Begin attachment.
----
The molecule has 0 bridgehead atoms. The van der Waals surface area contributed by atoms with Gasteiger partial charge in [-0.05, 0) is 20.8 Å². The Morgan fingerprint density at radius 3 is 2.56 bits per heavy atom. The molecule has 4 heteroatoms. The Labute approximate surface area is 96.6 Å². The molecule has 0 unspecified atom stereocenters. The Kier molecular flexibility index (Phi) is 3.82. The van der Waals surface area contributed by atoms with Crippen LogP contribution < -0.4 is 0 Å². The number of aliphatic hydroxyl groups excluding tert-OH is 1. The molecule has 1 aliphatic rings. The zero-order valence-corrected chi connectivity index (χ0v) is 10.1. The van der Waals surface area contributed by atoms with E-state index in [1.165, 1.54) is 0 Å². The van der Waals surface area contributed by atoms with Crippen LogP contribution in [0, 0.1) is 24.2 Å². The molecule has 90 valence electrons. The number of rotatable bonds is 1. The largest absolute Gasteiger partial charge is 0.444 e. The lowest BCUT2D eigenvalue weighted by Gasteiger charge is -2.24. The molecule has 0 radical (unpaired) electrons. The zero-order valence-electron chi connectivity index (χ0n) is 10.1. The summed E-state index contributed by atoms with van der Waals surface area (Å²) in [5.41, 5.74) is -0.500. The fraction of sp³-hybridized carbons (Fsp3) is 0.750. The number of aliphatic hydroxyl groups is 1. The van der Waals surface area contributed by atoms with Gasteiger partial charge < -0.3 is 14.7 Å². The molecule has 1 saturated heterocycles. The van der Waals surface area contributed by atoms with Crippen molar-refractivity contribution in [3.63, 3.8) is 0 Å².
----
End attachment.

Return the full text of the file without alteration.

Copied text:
The molecule has 0 bridgehead atoms. The van der Waals surface area contributed by atoms with Gasteiger partial charge in [-0.05, 0) is 20.8 Å². The Morgan fingerprint density at radius 3 is 2.56 bits per heavy atom. The molecule has 4 heteroatoms. The Labute approximate surface area is 96.6 Å². The molecule has 0 unspecified atom stereocenters. The Kier molecular flexibility index (Phi) is 3.82. The van der Waals surface area contributed by atoms with Crippen LogP contribution < -0.4 is 0 Å². The number of aliphatic hydroxyl groups excluding tert-OH is 1. The molecule has 1 aliphatic rings. The zero-order valence-corrected chi connectivity index (χ0v) is 10.1. The van der Waals surface area contributed by atoms with E-state index in [1.165, 1.54) is 0 Å². The van der Waals surface area contributed by atoms with Crippen LogP contribution in [0, 0.1) is 24.2 Å². The molecule has 90 valence electrons. The number of rotatable bonds is 1. The largest absolute Gasteiger partial charge is 0.444 e. The lowest BCUT2D eigenvalue weighted by Gasteiger charge is -2.24. The molecule has 0 radical (unpaired) electrons. The zero-order valence-electron chi connectivity index (χ0n) is 10.1. The summed E-state index contributed by atoms with van der Waals surface area (Å²) in [5.41, 5.74) is -0.500. The fraction of sp³-hybridized carbons (Fsp3) is 0.750. The number of aliphatic hydroxyl groups is 1. The van der Waals surface area contributed by atoms with Gasteiger partial charge < -0.3 is 14.7 Å². The molecule has 1 saturated heterocycles. The van der Waals surface area contributed by atoms with Crippen molar-refractivity contribution in [3.63, 3.8) is 0 Å².